A dialogue between Cuba and the United States, leading to a normalization of relations between the two countries, does not indicate a “drift” in Havana’s relationship with Moscow, said Russian Foreign Minister Sergei Lavrov this week.
His statement, which pretty much underscores the one made also this week by Russia’s Deputy Prime Minister, Dmitri Rogozin, was published Thursday (Dec. 25) in Kommersant, Russia’s leading business daily.
[For Rogozin’s comments in Progreso Weekly, click here.]
It came at the end of a year-end interview in which the minister reviewed world events affecting Russia.
“President Vladimir Putin’s visit to Havana [in mid-July 2014] and the recent meeting of the Intergovernmental Commission on Trade and Economic Cooperation confirmed to us that it is clear that our strategic partnership with Cuba stands firm,” Lavrov said.
“The Cubans, like the Russians, will never forget those who stood by them in difficult times, and will not jeopardize a fundamental interest such as deepening their strategic partnership” with Russia, he added.
“If other countries want to be friends with Cuba, Cuba and Russia are always open to this,” the minister said. “We will never be friends with someone at the expense of someone else, and we don’t have the slightest doubt that Cubans take exactly the same position. This is the position of decent, proud people who are reliable.”
Speaking of Obama’s announcement on Dec. 17 of a rapprochement with Cuba, Lavrov said that Russia was “not only waiting for it but also had insisted on it for several decades, because it was clear that the trade and economic blockade was pointless and counterproductive and did no credit to a country like the United States.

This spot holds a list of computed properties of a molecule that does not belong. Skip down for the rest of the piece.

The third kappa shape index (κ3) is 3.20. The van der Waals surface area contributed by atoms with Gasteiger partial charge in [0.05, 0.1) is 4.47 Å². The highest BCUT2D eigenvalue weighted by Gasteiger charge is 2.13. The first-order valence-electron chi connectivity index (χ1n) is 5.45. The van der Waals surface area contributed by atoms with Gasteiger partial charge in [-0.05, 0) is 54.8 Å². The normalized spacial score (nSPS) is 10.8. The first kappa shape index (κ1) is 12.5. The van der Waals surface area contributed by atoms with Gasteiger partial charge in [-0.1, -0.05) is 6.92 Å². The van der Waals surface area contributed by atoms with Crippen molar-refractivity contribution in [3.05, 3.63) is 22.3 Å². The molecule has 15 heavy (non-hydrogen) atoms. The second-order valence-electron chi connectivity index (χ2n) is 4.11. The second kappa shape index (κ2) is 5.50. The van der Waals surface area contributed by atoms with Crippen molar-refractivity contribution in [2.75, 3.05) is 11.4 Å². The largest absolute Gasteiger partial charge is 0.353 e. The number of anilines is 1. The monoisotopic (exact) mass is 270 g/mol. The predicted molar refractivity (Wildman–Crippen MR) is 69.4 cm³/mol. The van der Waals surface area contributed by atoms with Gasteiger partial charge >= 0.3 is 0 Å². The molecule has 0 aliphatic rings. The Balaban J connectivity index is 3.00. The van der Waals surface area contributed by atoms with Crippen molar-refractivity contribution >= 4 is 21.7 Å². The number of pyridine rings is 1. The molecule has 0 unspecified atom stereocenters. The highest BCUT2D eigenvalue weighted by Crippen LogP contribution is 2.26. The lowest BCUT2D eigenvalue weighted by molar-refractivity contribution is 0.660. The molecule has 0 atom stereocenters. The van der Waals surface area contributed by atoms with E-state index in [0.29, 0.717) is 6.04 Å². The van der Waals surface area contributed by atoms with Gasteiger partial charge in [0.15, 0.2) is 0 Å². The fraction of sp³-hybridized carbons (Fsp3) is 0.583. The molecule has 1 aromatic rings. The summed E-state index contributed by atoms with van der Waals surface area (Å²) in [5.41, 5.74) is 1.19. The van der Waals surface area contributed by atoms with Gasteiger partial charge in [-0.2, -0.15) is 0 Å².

“It was clear long ago that isolation did not prevent Cuba from developing relations with the European Union and Canada, not to mention Latin America, Russia and China. Every year, at the U.N. General Assembly, we not only called for an end to that senseless blockade but also voted for a resolution to do so. Thank God that someone in Washington finally listened.”
Lavrov considered it “very important that U.S. President Barack Obama, when announcing his administration’s move, found the courage to say that it had become clear that the blockade had brought no results.”
“In 50 years,” the Kommersant reporter, Yelena Chernenko, interjected.
Then, in an allusion to Washington’s economic sanctions against Moscow, Lavrov responded, “I hope that it will take him much less time to understand the futility of similar blockades against other countries.”
“How quickly do you estimate relations between the two countries will normalize?” Chernenko asked.
“Let’s not deceive ourselves, these are only the first steps,” Lavrov answered. “They are quite important in humanitarian terms, but are largely symbolic because the bulk of trade restrictions remained.
“There are several other things that do not depend so much on the U.S. president as on the Congress, which, as of Jan. 1, 2015, will be completely dominated by the Republican Party. How far the Republicans will find the strength and common sense to assess the situation — not in terms of a small group of anti-Castro-minded voters, but from the standpoint of U.S. interests and development of the entire region of the Americas — I do not know.”
[Photo on top is of President Vladimir Putin’s visit to Havana in mid July. Here shown with Cuban President Raul Castro.]